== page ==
Everyone thinks they know a lot about John Mellencamp because everyone knows who he is. After all, throughout his 4 decade-long career, the 59 year-old Indiana native has sold 40 million albums worldwide and has amassed 22 Top 40 hits in the United States, been nominated for 13 Grammy Awards, winning one. He’s written such heartland hits as "Jack and Diane", "Pink Houses," “Hurts So Good”, and of course “Small Town”, the soundtrack to their lives for generations of young people. But as I learned recently, Mellencamp’s name, and his music, is far far better known than his many other artistic achievements.
It was a seemingly random event that happened a few weeks ago, that caused me to find myself thinking about John Mellencamp. It was the first Saturday night in May, and I was, as I usually am if I’m in town, enjoying Nashville’s monthly art-and-wine extravaga known as the First Saturday Art Crawl. As I wandered from gallery to gallery I ran into a lot of people I knew, which is usual, but this time someone told me that the near-by Tennessee State Museum was open that night, which is unusual. But nobody seemed to know why.
I decided to go over there myself to see what was up. When I arrived I made a surprising discovery. The museum was offering a sneak preview of paintings by John Mellencamp- not only a musician as I found out, but also an artist of the painterly kind, and that the museum was hosting his first-ever one-man show, featuring 49 works never before seen by the public.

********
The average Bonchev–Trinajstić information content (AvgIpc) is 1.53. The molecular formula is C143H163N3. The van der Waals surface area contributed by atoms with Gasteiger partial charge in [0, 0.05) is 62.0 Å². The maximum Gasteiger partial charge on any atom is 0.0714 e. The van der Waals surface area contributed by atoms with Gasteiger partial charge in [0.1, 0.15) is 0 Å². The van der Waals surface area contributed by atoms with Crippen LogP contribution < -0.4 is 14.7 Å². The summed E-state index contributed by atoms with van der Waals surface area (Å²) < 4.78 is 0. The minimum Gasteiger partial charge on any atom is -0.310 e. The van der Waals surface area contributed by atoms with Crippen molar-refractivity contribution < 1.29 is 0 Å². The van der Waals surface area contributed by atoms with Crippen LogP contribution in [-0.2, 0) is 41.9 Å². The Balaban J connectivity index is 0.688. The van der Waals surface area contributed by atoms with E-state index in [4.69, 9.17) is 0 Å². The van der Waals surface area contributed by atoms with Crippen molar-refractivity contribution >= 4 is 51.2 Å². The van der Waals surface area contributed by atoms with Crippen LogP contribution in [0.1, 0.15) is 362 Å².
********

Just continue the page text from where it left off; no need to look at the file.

Though I explored the show in peace that night, loving every minute of it, I soon learned there was to be an actual Hollywood-style, star-studded premiere happening a few weeks later. I also learned that the notoriously private Mellencamp was planning to attend. And I also found out his latest love interest, Meg Ryan, who I met some years ago on a crazy film shoot in Spain, was coming too. I began to wonder if it might be possible to say hi to her (did not happen), or wrangle a few words from him about his painting, and several other intriguing projects he has going on. For example, do you know that Mellencamp scored the soundtrack for a Stephen King penned stage play, The Ghost Brothers of Darkland County which had its debut in Atlanta’s Alliance Theatre in April, 2012. I thought not. (Read on to find out more!)
Now, to digress, I think many of us art lovers have been bored silly at one time or another by the mediocre art work of a famous celebrity casting themselves in the role of artist. Galleries love to show their work, knowing that 1) some rabid, wealthy fan might buy a piece just because, and that 2) the opening will be heavily publicized and 3) where hordes of fans and paparazzi go, money usually follows. This might sound cynical, but alas, it’s only too true.
But in the case of John Mellencamp, this scenario was totally not the case. The exhibit was entitled Nothing Like I Planned: The Art of John Mellencap. And in my case, it was also Nothing Like I Expected! Excellent. Colorful. Powerful. I would even say Masterful, but I expect Mellencamp would be embarrassed by that.
Mellencamp’s oevre is not what you might think, with his first subjects, painted when he was 10, his family, friends, and the local Indiana landscapes. His work has been compared by art critics to the dark and shadowy paintings of the German Expressionists. This search for expression by means of exaggeration, and distortion of line and color in favor of a simplified style intended to carry an emotional impact, can be readily seen in his work.
Themes of populism, social injustice, small-town struggle and fractured relationships that can be heard throughout Mellencamp’s sprawling musical recordings are, not surprisingly, also spread across his canvases. "I write about the human condition, I paint about the human condition," he has been quoted as saying.